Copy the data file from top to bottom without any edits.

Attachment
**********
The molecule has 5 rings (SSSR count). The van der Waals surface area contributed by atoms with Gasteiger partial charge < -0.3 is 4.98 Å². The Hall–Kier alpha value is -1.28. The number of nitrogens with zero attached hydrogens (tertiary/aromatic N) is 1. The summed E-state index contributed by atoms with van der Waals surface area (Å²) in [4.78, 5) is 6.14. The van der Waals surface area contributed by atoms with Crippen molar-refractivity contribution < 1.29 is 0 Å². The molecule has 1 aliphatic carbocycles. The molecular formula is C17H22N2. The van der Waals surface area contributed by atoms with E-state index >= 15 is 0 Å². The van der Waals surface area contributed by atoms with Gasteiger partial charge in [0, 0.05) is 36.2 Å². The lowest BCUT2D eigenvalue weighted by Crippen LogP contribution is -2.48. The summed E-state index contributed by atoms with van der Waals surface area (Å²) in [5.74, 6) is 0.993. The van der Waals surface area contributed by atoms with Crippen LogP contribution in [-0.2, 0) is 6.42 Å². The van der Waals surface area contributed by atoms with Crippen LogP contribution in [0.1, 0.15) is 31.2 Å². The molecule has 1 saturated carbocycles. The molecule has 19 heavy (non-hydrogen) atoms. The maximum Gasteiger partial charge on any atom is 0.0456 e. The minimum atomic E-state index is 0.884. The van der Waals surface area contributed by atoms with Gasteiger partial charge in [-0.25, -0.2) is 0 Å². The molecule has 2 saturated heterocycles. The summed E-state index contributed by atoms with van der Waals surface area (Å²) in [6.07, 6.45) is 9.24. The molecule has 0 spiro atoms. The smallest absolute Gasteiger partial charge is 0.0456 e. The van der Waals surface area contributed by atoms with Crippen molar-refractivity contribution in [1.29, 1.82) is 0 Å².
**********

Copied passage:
The molecule has 5 rings (SSSR count). The van der Waals surface area contributed by atoms with Gasteiger partial charge < -0.3 is 4.98 Å². The Hall–Kier alpha value is -1.28. The number of nitrogens with zero attached hydrogens (tertiary/aromatic N) is 1. The summed E-state index contributed by atoms with van der Waals surface area (Å²) in [4.78, 5) is 6.14. The van der Waals surface area contributed by atoms with Crippen molar-refractivity contribution < 1.29 is 0 Å². The molecule has 1 aliphatic carbocycles. The molecular formula is C17H22N2. The van der Waals surface area contributed by atoms with E-state index >= 15 is 0 Å². The van der Waals surface area contributed by atoms with Gasteiger partial charge in [0, 0.05) is 36.2 Å². The lowest BCUT2D eigenvalue weighted by Crippen LogP contribution is -2.48. The summed E-state index contributed by atoms with van der Waals surface area (Å²) in [5.74, 6) is 0.993. The van der Waals surface area contributed by atoms with Crippen LogP contribution in [-0.2, 0) is 6.42 Å². The van der Waals surface area contributed by atoms with Crippen LogP contribution in [0.1, 0.15) is 31.2 Å². The molecule has 1 saturated carbocycles. The molecule has 19 heavy (non-hydrogen) atoms. The maximum Gasteiger partial charge on any atom is 0.0456 e. The minimum atomic E-state index is 0.884. The van der Waals surface area contributed by atoms with Gasteiger partial charge in [-0.25, -0.2) is 0 Å². The molecule has 2 saturated heterocycles. The summed E-state index contributed by atoms with van der Waals surface area (Å²) in [6.07, 6.45) is 9.24. The molecule has 0 spiro atoms. The smallest absolute Gasteiger partial charge is 0.0456 e. The van der Waals surface area contributed by atoms with Crippen molar-refractivity contribution in [1.29, 1.82) is 0 Å².